Tag Archives: cake

Coconut carrot cake, Stranger Things round two

Fante kenkey

Fante kenkey (fermented maize dumplings), steamed in plantain leaves. Ga kenkey is not dissimilar, but is salted and wrapped in corn husks (if I have not gotten them mixed up again….). There are some interesting fermented foods in Ghana. Kenkey can be stored unrefrigerated, is produced from local crops, and has probiotic properties. This was at my local corner shop in Accra, where I had gone to buy eggs.

local shop Accra

Groundnuts, toilet paper, biscuits, drinks: what do you need? I needed eggs.

buying eggs in Accra

We are still waiting for travel clearances for our return to Italy, so today I’ve defrosted the freezer and scrubbed the balcony, both sweat-dripping processes. Clothes and bookshelves are being given away, cupboards are emptied. Next weekend we might be moving all we have into three taxis and moving into an Airbnb, but everything is on standby, so I have just collapsed under the fan to watch “The Wedding Planner”. And yesterday, we finished the last four episodes of Stranger Things season two, with a friend, homemade pizza and this cake.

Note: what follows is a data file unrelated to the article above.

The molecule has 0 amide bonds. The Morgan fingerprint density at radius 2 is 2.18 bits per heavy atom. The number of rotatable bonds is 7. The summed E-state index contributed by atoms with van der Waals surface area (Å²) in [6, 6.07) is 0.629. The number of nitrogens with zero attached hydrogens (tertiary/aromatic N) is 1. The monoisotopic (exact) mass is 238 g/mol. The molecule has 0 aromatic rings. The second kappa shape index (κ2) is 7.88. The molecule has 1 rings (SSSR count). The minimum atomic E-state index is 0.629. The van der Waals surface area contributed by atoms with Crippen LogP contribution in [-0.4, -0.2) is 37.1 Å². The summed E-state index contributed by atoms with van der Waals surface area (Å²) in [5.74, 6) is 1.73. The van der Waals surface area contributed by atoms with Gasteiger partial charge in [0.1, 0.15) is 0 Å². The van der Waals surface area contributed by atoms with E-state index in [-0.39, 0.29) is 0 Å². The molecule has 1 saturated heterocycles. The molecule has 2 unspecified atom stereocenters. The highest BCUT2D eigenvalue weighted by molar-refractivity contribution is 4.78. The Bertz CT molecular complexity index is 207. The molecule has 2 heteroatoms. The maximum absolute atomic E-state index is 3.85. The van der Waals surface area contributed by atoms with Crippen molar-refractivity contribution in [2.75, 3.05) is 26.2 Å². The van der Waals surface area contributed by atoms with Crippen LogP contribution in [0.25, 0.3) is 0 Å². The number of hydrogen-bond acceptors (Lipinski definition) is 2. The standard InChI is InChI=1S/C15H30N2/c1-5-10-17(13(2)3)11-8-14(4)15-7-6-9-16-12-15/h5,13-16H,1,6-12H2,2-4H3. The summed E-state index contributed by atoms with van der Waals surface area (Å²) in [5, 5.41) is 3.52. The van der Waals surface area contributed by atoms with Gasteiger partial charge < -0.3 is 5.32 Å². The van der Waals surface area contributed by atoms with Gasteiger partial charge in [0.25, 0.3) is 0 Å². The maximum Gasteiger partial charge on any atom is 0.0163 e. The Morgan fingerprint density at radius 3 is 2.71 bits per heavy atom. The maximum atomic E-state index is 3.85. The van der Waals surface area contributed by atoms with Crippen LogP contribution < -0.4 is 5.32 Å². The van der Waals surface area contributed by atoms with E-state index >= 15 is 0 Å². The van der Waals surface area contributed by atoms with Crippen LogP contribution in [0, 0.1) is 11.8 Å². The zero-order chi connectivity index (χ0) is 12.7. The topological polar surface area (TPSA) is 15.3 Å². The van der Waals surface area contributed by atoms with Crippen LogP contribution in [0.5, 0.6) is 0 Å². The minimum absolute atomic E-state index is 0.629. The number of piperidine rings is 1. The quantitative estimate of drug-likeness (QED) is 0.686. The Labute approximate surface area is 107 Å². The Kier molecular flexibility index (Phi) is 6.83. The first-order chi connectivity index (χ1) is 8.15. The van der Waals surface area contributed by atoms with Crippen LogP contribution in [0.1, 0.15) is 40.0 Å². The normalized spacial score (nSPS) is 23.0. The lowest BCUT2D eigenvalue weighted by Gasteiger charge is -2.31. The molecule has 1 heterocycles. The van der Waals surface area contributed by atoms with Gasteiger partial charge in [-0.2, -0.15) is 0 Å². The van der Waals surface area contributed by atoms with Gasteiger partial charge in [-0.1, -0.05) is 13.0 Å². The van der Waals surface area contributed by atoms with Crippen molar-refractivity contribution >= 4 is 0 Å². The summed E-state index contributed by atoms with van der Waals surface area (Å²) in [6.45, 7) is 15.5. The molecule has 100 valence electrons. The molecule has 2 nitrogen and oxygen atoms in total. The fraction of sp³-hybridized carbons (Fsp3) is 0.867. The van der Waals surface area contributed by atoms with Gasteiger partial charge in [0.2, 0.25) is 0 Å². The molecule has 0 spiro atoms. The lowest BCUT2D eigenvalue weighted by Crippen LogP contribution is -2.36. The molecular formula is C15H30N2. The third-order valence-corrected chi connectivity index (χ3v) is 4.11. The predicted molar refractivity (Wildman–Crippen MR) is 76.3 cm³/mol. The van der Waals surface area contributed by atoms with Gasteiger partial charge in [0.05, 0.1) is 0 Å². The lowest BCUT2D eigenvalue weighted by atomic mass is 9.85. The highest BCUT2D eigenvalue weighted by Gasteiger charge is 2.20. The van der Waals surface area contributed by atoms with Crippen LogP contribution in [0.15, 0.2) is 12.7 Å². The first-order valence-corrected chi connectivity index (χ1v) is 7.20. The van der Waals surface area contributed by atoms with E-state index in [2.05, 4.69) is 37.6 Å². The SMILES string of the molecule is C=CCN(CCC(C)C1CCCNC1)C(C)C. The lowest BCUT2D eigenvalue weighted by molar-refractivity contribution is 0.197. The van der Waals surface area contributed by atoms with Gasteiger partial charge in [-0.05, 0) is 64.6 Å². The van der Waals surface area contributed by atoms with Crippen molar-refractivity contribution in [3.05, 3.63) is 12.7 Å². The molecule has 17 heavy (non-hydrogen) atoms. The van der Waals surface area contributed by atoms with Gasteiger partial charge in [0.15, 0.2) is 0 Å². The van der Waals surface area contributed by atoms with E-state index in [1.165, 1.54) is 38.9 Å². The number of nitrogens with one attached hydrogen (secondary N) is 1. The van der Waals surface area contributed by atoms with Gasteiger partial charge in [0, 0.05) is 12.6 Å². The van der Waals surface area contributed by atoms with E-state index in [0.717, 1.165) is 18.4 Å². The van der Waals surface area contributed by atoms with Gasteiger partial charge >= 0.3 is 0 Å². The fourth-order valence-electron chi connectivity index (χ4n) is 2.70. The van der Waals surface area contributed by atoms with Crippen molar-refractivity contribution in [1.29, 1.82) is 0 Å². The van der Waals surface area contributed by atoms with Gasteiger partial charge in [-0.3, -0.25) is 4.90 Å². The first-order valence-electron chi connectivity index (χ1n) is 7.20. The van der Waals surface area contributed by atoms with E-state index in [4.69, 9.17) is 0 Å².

20171105_094219.jpg

It’s basically BBC Good Good Food’s Coconut carrot slices  which looks amazing. See link for recipe. But the recipe calls for 250g butter and 300g light muscovado sugar, which a) seems like an awful lot and b) we did not have. We are emptying the kitchen and making do with what we have. So I made it roughly following the recipe, but with only 100g butter and 100g sugar + 2 tbs honey, and it turned out just fine. The grilled coconut topping makes the cake really good, with a pinch of vanilla salt added.

Note: the recipe calls for 2 tsp mixed spice, which we did not have either, so I used cinnamon and allspice. Maybe 3 tsp next time, or fresher spices. The buttery coconut topping reminds me of Danish Drømmekage, which is on my to-make list. But looking at what is left in pantry and fridge, I think sticky toffee pudding is next, also to celebrate my husband’s birthday. Despite all being so uncertain about our move, we have to breathe a bit.